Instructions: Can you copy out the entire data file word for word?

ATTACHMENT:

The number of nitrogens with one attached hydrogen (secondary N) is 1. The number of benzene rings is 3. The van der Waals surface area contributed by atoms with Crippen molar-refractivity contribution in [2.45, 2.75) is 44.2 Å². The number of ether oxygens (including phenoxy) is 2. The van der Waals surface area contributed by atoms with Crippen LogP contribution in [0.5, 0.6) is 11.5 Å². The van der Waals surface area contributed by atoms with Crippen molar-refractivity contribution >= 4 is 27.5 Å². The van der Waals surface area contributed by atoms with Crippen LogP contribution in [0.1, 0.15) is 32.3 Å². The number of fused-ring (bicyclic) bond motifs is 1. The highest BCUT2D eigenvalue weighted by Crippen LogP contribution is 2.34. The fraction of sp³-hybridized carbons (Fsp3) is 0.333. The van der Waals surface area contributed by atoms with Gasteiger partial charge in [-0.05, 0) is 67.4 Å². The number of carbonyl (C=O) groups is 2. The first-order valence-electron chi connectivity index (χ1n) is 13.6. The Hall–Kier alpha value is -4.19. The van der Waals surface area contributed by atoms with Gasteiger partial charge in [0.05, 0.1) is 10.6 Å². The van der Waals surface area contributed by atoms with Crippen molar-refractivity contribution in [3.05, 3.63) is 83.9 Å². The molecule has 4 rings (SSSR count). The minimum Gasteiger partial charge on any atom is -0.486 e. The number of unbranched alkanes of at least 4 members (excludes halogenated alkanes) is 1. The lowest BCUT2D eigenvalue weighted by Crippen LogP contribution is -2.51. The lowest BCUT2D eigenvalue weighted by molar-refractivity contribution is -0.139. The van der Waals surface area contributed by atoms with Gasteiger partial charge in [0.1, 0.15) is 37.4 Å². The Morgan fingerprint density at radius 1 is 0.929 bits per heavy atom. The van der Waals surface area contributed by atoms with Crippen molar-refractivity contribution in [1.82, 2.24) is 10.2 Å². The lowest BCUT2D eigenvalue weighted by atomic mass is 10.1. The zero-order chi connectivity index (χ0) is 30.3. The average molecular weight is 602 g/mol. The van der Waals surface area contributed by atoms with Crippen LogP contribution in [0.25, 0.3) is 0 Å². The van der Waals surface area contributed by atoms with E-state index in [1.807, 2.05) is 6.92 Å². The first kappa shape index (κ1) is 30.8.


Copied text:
The number of nitrogens with one attached hydrogen (secondary N) is 1. The number of benzene rings is 3. The van der Waals surface area contributed by atoms with Crippen molar-refractivity contribution in [2.45, 2.75) is 44.2 Å². The number of ether oxygens (including phenoxy) is 2. The van der Waals surface area contributed by atoms with Crippen LogP contribution in [0.5, 0.6) is 11.5 Å². The van der Waals surface area contributed by atoms with Crippen molar-refractivity contribution >= 4 is 27.5 Å². The van der Waals surface area contributed by atoms with Crippen LogP contribution in [0.1, 0.15) is 32.3 Å². The number of fused-ring (bicyclic) bond motifs is 1. The highest BCUT2D eigenvalue weighted by Crippen LogP contribution is 2.34. The fraction of sp³-hybridized carbons (Fsp3) is 0.333. The van der Waals surface area contributed by atoms with Gasteiger partial charge in [-0.05, 0) is 67.4 Å². The number of carbonyl (C=O) groups is 2. The first-order valence-electron chi connectivity index (χ1n) is 13.6. The Hall–Kier alpha value is -4.19. The van der Waals surface area contributed by atoms with Gasteiger partial charge in [0.05, 0.1) is 10.6 Å². The van der Waals surface area contributed by atoms with Crippen molar-refractivity contribution in [3.05, 3.63) is 83.9 Å². The molecule has 4 rings (SSSR count). The minimum Gasteiger partial charge on any atom is -0.486 e. The number of unbranched alkanes of at least 4 members (excludes halogenated alkanes) is 1. The lowest BCUT2D eigenvalue weighted by Crippen LogP contribution is -2.51. The lowest BCUT2D eigenvalue weighted by molar-refractivity contribution is -0.139. The van der Waals surface area contributed by atoms with Gasteiger partial charge in [0.1, 0.15) is 37.4 Å². The Morgan fingerprint density at radius 1 is 0.929 bits per heavy atom. The van der Waals surface area contributed by atoms with Crippen molar-refractivity contribution in [1.82, 2.24) is 10.2 Å². The lowest BCUT2D eigenvalue weighted by atomic mass is 10.1. The zero-order chi connectivity index (χ0) is 30.3. The average molecular weight is 602 g/mol. The van der Waals surface area contributed by atoms with Crippen LogP contribution in [0.25, 0.3) is 0 Å². The van der Waals surface area contributed by atoms with E-state index in [1.807, 2.05) is 6.92 Å². The first kappa shape index (κ1) is 30.8.